Drug Development: A Complicated Path - By Courtney Humphries Nature 515, S4–S5 (13 November 2014) Published online 12 November 2014 Only one drug is available to treat sickle-cell disease, but a wave of investment and industry attention is set to turn the tide. Read more here.
FDA Helps Tackle Sickle Cell Disease - Sickle cell disease (SCD) is the most common inherited blood disorder in the United States. It affects about 100,000 children and adults in the United States—and millions of people worldwide. New treatments are needed to prevent and treat its serious complications. That’s why the U.S. Food and Drug Administration is working with patients and stakeholders, including academics and those from the pharmaceutical industry, to help develop new treatments for SCD. Read more here.
Find out what Clinical Trials for Sickle Cell are Taking Place Around the World! - A searchable map offered by ClinicalTrials.gov
Pfizer Announces Enrollment of First Patient in Phase 3 Trial in Sickle Cell Disease - RESET Trial to Assess Effectiveness and Safety of Rivipansel (GMI-1070) in the Treatment of Vaso-Occlusive Crisis in Hospitalized Individuals with Sickle Cell Disease Pfizer Inc. (NYSE:PFE) announced that the first patient has been enrolled in the RESET (Rivipansel: Evaluating Safety, Efficacy and Time to Discharge) study – a Phase 3 clinical trial assessing the efficacy and safety of rivipansel for the treatment of vaso-occlusive crisis in hospitalized individuals with sickle cell disease who are six years of age or older. Read more here.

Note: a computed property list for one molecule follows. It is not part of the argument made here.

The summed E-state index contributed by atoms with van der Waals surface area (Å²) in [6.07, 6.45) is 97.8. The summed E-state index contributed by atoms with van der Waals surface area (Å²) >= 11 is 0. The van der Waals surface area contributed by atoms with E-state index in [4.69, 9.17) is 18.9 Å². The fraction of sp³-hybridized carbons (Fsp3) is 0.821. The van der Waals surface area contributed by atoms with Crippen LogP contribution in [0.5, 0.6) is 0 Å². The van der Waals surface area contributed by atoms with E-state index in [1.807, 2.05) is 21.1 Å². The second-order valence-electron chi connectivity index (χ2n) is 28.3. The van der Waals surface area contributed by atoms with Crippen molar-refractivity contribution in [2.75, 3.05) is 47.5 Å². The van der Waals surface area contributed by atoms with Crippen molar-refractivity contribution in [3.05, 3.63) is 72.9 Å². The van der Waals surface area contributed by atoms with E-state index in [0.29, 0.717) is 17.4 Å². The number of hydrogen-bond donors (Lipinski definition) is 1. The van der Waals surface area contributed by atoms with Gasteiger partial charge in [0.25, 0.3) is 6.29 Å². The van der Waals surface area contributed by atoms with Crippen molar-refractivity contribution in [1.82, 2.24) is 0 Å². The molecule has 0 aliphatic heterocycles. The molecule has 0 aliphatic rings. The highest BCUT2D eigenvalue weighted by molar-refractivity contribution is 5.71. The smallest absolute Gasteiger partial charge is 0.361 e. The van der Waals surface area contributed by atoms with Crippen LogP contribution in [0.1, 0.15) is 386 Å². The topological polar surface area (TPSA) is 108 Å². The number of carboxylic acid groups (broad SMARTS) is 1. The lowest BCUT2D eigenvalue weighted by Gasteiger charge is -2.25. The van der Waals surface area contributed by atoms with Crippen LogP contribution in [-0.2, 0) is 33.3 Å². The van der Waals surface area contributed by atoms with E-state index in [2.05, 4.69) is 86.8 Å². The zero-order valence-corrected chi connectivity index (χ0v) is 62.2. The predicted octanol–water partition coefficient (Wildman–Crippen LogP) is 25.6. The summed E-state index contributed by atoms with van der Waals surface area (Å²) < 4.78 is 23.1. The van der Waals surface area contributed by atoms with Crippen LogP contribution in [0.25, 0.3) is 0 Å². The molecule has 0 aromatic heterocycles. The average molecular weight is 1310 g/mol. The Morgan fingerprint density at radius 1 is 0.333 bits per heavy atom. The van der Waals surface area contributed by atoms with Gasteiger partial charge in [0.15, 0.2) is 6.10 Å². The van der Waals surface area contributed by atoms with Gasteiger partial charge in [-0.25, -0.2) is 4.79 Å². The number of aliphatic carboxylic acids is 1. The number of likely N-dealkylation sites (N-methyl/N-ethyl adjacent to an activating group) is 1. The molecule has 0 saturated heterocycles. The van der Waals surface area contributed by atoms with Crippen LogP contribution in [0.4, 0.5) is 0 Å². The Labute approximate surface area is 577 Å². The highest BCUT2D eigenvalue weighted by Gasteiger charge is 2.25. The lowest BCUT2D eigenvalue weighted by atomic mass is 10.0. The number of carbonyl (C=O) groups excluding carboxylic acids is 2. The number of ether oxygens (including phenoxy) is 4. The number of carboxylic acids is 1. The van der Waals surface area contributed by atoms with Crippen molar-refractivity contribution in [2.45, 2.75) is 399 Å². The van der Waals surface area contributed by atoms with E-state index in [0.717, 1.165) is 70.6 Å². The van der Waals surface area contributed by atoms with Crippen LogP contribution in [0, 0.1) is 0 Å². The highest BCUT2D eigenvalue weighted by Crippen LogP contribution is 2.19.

Sickle Cell Disease in Three Acts - The first act in the story of sickle cell disease, one of the oldest known genetic diseases, is not a happy one. Aside from a very small number of young patients undergoing successful bone marrow or stem cell transplants, there is no curative treatment. Other drugs address the disease according to which symptoms present most urgently, or serve as short-term solutions for a long-term problem. Read more here.